Laughter in Sorrow
Sometimes the funniest moments come from really sad things. Two books with their share of sadness are the collected, "Eltingville Club," and the first volume of the much-delayed, "Secret Six." One book is about the kind of nerds people hate--e.g. the kind who forget their hobbies are about fun as opposed to hating on others--and the other is a book featuring a bunch of folk who aren't quite heroes or villains struggling to live life. In one book we have our protagonists hating suburban life and wishing things were more exciting, and in the other we have people with super-powers struggling to comprehend the concept of a quiet suburban life. Both also are quite often very, very funny.
There were a number of times I genuinely laughed out loud at these two collections. Whether it was watching people point-out how the four club members in, "Eltingville," know about everything except how to be nice human beings (putting aside Jerry, he kind of turns out okay), or the cast of, "Secret Six," each admitting to having, "Weird sex," on another character's couch, there are some hilarious segments that arise out of the tragedies.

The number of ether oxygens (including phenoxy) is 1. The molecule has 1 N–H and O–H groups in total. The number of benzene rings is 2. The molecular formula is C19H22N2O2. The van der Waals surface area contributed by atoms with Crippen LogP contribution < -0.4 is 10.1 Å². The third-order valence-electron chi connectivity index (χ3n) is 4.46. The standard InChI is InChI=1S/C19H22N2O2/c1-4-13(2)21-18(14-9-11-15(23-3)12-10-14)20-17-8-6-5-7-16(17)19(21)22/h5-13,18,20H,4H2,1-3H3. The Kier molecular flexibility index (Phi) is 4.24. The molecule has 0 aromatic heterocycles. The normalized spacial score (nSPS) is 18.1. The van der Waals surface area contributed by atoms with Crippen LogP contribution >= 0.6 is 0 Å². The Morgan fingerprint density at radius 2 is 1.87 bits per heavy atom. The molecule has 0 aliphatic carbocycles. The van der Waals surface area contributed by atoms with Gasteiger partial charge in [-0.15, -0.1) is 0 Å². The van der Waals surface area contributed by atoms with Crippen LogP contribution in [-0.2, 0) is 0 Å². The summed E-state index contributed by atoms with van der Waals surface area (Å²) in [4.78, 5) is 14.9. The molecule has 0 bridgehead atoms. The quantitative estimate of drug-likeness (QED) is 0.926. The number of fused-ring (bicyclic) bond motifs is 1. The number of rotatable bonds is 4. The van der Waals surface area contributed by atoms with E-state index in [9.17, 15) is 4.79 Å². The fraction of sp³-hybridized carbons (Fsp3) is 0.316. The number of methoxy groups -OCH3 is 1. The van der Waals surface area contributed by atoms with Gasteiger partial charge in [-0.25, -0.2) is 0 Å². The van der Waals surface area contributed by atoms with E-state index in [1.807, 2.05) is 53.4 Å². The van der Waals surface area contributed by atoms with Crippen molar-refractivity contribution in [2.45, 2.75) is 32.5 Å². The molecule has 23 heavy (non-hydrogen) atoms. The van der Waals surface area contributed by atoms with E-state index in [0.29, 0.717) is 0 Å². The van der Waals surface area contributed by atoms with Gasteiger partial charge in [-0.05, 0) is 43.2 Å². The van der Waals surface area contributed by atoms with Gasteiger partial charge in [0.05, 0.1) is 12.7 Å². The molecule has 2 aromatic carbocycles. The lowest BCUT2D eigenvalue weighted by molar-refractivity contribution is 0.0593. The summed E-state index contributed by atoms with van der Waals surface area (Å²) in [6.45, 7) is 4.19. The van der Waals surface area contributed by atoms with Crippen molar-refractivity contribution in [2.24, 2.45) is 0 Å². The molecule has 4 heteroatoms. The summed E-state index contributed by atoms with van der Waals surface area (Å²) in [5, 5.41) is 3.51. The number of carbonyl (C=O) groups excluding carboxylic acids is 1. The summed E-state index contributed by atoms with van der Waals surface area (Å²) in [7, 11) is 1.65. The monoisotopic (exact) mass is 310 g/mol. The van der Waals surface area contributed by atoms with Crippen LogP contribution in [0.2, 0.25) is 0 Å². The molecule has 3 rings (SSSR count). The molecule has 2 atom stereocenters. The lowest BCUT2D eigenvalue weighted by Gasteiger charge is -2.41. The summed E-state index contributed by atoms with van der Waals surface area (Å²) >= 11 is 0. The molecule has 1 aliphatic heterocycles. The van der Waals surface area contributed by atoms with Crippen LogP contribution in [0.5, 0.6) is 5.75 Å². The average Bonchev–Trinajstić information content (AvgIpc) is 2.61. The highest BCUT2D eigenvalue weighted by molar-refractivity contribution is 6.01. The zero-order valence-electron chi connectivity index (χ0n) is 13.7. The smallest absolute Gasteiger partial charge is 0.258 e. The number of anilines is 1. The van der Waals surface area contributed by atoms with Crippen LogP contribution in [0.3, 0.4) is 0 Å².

The so-called club in, "Eltingville," would be sympathetic as outcasts if it weren't for the fact they behave like genuinely terrible people. Evan Dorkin is the writer-artist of, "Eltingville," and really gets across how loathsome these people are. Treating everyone else like trash in their desire to get a bunch of collectibles or mocking anyone who expresses an interest in their hobby but lacks as much knowledge as they do (they really, really disrespect women), the Eltingville Club really is atrocious. The sorta-heroes within, "Secret Six," all have sad stories, be it that they were locked-away for a year in a literal pit, lost their spouse, or otherwise have sorrow in their background, things have been tough. Things just get worse throughout the book for everyone but there is always some humor within the sadness. Writer Gail Simone has been making comics expertly for some time, so it's no surprise that, "Secret Six," is as good as it is (she of course did a long run on the comic in the DC Universe that existed before the Nu52 which to this day is much beloved). The variety of artists help make things look great while telling a superb story too.
Both of these books have a lot of moments that made me feel sorrow, but they also are stuffed with humor--and often these funny moments come from the very sadness itself. Each title expertly shows how to draw hilarity from things that are terrible. I would recommend you check out both titles either at a store or via your local library as I did. You'll laugh, you'll cry, and you'll do both at the same time too!